AW. Today, BAE Systems has almost 80 suppliers on our books, approximately 50 of them are MSMEs, and we’re quite proud of that, and we will see those suppliers continue to develop in our programs. And India presents a very compelling value proposition to a global organisation. We’re seeing quality achieved and exceeded, we’re seeing schedule achieved and exceeded, and we’re seeing very competitive cost benefit by being here.

Now, as a program manager, those are the things that you’re looking for, cost, schedule, and quality, time and time again. So what we saw as a lot of activity that was generated through the M777 program, we’re going to see that continue, and we’re going to see that going on. So, in terms of what BAE Systems is doing, we’re still supporting the Hawk, we’re working on the sustainment contract for the M777s, we have simulator work which we do, we have this supply chain activity which we can see growing, and part of that supply chain activity is in fact we are utilising India’s technical services like most large companies. So, we do have some engineering work being done here in India as well, but that’s also something which I’m considering from a global perspective.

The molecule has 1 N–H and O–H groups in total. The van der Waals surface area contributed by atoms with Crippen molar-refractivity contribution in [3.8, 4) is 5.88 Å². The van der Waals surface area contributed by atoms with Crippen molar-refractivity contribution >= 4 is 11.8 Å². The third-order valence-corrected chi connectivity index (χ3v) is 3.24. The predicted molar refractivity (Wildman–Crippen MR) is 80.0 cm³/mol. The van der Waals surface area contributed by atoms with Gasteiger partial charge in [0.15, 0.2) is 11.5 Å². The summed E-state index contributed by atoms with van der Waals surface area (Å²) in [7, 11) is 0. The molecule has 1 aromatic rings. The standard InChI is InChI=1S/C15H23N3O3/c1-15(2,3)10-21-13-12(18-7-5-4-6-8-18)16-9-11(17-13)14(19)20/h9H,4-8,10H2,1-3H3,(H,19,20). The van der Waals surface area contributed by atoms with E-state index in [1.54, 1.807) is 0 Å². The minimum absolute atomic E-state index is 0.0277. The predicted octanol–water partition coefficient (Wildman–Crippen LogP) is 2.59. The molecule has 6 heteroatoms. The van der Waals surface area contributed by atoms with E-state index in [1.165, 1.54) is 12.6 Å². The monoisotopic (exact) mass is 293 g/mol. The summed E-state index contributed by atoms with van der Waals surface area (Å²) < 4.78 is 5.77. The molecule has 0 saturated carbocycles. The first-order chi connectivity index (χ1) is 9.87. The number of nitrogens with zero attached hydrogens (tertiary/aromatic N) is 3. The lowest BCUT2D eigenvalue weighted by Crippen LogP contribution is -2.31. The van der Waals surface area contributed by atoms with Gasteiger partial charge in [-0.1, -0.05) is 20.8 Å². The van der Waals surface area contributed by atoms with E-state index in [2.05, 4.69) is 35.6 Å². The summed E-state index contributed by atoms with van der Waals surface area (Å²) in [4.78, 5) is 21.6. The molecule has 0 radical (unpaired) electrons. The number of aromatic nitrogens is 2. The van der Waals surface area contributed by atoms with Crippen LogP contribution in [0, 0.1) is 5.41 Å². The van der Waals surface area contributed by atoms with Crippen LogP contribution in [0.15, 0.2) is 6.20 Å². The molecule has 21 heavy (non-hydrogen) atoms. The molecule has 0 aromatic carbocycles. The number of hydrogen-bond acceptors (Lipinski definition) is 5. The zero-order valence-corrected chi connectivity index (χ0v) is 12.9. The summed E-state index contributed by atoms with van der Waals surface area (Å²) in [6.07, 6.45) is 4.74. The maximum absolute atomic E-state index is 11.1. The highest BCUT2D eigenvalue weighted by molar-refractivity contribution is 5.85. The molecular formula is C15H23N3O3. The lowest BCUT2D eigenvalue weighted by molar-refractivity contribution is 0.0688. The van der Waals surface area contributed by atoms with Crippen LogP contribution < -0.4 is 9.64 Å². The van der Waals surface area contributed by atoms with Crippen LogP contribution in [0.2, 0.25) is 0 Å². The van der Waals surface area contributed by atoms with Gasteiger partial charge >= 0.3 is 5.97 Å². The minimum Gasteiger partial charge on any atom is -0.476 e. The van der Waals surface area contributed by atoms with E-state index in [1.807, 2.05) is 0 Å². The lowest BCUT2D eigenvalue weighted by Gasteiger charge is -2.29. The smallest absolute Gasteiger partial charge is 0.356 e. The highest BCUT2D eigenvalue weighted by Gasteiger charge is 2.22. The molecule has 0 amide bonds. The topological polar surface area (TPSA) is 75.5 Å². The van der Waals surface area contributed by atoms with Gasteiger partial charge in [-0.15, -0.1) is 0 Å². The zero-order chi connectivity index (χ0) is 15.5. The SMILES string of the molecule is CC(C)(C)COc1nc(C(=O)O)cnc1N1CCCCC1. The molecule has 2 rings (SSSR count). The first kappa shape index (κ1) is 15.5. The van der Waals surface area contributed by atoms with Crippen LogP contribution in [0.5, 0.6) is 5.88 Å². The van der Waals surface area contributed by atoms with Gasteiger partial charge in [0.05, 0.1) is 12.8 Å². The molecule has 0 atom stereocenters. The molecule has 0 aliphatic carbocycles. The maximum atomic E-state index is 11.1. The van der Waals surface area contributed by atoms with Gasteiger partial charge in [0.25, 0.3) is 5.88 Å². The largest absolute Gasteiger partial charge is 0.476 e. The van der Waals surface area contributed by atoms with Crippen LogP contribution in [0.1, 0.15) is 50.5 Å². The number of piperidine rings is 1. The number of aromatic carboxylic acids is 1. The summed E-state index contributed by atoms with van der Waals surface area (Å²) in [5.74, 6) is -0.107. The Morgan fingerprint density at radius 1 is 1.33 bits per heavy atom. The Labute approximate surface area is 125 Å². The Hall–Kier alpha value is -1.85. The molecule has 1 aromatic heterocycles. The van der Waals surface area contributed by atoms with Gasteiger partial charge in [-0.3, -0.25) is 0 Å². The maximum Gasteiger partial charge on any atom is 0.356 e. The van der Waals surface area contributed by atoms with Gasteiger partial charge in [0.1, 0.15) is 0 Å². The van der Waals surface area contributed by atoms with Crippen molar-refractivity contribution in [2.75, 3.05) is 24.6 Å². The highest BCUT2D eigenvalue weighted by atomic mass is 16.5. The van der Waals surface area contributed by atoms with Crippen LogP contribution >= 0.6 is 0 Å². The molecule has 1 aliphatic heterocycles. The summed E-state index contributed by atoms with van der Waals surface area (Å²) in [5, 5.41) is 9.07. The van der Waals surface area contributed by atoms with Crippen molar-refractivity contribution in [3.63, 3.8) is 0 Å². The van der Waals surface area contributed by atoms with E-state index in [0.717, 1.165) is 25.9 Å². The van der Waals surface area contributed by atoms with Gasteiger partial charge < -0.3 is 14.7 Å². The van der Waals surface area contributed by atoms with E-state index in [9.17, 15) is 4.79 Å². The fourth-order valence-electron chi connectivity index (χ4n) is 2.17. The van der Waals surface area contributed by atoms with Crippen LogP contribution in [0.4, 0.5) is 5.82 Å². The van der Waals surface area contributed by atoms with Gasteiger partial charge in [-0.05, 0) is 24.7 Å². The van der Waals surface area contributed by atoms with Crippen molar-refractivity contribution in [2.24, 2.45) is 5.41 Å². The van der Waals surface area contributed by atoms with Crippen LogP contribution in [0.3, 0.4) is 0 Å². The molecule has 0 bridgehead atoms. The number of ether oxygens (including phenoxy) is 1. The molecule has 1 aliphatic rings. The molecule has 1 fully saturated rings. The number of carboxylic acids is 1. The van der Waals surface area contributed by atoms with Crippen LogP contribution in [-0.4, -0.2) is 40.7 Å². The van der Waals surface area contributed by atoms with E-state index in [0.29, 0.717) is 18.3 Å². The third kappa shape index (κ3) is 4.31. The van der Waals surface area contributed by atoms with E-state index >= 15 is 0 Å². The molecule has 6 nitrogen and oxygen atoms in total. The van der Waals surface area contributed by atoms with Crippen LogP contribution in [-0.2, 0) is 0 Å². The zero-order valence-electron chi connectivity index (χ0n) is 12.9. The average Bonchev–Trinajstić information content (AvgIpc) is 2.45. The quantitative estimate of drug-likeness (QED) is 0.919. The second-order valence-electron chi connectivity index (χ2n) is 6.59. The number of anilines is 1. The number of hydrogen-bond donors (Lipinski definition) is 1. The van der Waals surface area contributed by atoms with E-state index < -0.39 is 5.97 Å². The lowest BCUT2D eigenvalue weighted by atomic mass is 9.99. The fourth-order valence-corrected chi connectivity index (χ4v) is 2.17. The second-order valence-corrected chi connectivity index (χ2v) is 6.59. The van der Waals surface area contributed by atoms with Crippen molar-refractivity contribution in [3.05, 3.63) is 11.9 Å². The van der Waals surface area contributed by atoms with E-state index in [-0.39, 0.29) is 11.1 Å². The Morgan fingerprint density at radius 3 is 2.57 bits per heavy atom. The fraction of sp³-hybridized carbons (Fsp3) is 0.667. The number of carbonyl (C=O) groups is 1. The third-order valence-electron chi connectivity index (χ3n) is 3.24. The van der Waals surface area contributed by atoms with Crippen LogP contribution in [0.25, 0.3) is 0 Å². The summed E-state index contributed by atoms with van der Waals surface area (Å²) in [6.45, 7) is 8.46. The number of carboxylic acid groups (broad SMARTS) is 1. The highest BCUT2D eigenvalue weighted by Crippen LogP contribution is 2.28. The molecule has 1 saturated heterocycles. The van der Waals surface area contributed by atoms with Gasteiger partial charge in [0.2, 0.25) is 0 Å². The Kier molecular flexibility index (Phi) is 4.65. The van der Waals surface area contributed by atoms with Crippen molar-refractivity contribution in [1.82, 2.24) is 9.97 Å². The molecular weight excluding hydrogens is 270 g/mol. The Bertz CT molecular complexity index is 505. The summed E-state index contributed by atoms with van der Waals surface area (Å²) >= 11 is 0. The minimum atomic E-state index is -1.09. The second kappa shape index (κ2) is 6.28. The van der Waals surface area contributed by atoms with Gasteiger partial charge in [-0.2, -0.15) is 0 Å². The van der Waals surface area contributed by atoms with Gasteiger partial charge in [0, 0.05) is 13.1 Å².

ADU. Can we, in addition to a supply chain, have a talent chain that starts with India?

 AW. Absolutely as the next step or can be done alongside too. And once you start developing that sort of talent chain, particularly in a technical way, that’s when I think we can see the engineering centres begin to stand up, centres of excellence in particular specialties, whether it be systems engineering or whether it be autonomy or what have you. I think the other string to our bow that we’ve got at the moment is partnerships.

So it’s not new news that we’ve partnered with NewSpace and others along the way, and we have these arrangements in place with the different companies, but what I will say is we are working very regularly with NewSpace on how we stitch together their innovation, their sort of entrepreneurial spirit, their experience within the Indian customer environment with our long-term experience in aerospace platforms and avionics and airframes and that kind of thing, and how we can marry those two up together to provide a product and service.

ADU. Where does BAE Systems -Mahindra partnership stand in these plans?